The unusually nimble slob comedy I Love You, Man stars the soft-boned and unassuming Paul Rudd as Peter Klaven, a slightly effeminate heterosexual (he’d make a fine NPR host) who must struggle to build male friendships when he’d rather curl up with his fiancée, Zooey (Rashida Jones), and watch premium cable. It is, if you’ll forgive me, a Sissy-phean task. Peter has a beautiful bride but no best man or even the makings of a bachelor party; he is a painstaking, responsible fellow in a culture geared toward child-men—a slob-comedy universe. And Rudd, using his innate mildness and crack (mis) timing, is able to generate an astounding amount of sympathy for this hapless girlie-man. See him miss high fives, bungle fist bumps, and mangle all attempts to add “bro” or “dude” (or complex variants, e.g., “Von Dudenstein”) to the ends of sentences; see him wince in horror at the prodigiousness of his lameness. It’s no wonder that when the big, unkempt Sydney Fife (Jason Segel) lumbers into an open house (Peter is a Realtor selling the garish manse of Lou Ferrigno), it’s man-love at first sight.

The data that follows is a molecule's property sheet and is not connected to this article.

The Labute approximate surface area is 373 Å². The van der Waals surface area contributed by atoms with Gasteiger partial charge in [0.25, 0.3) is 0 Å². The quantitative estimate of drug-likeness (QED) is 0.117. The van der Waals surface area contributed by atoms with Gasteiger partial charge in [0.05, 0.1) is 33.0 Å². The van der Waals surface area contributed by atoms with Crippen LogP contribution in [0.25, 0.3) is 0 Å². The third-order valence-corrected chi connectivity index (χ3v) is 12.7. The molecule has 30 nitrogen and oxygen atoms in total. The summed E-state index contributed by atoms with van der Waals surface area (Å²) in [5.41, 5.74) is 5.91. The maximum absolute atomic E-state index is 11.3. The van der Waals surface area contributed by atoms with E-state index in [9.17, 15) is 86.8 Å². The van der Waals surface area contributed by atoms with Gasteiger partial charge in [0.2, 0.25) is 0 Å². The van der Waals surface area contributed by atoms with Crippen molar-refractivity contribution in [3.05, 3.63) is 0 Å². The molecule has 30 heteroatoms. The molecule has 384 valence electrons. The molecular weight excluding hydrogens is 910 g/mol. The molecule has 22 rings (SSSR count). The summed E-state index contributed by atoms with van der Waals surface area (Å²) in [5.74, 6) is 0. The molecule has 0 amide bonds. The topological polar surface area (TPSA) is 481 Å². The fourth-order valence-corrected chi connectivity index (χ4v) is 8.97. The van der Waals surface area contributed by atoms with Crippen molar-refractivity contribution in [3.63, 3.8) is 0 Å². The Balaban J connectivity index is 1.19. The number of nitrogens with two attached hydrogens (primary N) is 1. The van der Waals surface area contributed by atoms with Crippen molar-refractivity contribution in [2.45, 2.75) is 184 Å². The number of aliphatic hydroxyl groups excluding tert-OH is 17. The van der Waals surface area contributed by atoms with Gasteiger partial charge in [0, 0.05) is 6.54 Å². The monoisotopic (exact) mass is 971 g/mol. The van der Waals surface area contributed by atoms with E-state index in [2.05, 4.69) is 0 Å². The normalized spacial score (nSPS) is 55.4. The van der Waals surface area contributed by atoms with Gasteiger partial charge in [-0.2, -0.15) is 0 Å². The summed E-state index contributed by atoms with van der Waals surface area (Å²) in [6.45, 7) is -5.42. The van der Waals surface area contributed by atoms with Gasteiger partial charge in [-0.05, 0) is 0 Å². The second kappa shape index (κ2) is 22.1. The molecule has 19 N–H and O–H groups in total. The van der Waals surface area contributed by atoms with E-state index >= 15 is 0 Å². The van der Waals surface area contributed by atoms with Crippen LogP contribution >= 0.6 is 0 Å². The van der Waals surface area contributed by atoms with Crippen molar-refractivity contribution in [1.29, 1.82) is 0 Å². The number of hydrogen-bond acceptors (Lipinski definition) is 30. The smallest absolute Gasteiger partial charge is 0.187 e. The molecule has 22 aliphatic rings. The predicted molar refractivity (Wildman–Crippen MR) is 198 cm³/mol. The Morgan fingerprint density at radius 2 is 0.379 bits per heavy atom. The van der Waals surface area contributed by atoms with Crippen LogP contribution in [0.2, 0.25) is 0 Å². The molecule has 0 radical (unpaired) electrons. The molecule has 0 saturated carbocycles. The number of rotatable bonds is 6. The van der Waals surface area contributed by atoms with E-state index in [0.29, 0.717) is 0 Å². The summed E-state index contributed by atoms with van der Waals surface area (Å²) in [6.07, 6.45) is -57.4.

The question of man-love is central to I Love You, Man. What is it? What is it really? It’s hard to know what’s conscious here. The writer-director, John Hamburg, wrote a scene in his (so-so) 2004 comedy Along Came Polly in which a squeamish anal retentive (Ben Stiller) plays basketball with large shirtless men and finds his face mashed up against a wobbly, sweaty, hairy, mole-y man-belly. Very peculiar, this panic over physical contact with males. For Rudd’s Peter, it isn’t scary to talk to girls, but he needs his mom (Jane Curtin) to set him up on awkward “man-dates.” Trying to leave a breezy message on Sydney’s answering machine, his voice flies up into a falsetto. (“Call me back when you get a mo … ”) It’s what the gals in He’s Just Not That Into You are going through one screen over in the multiplex.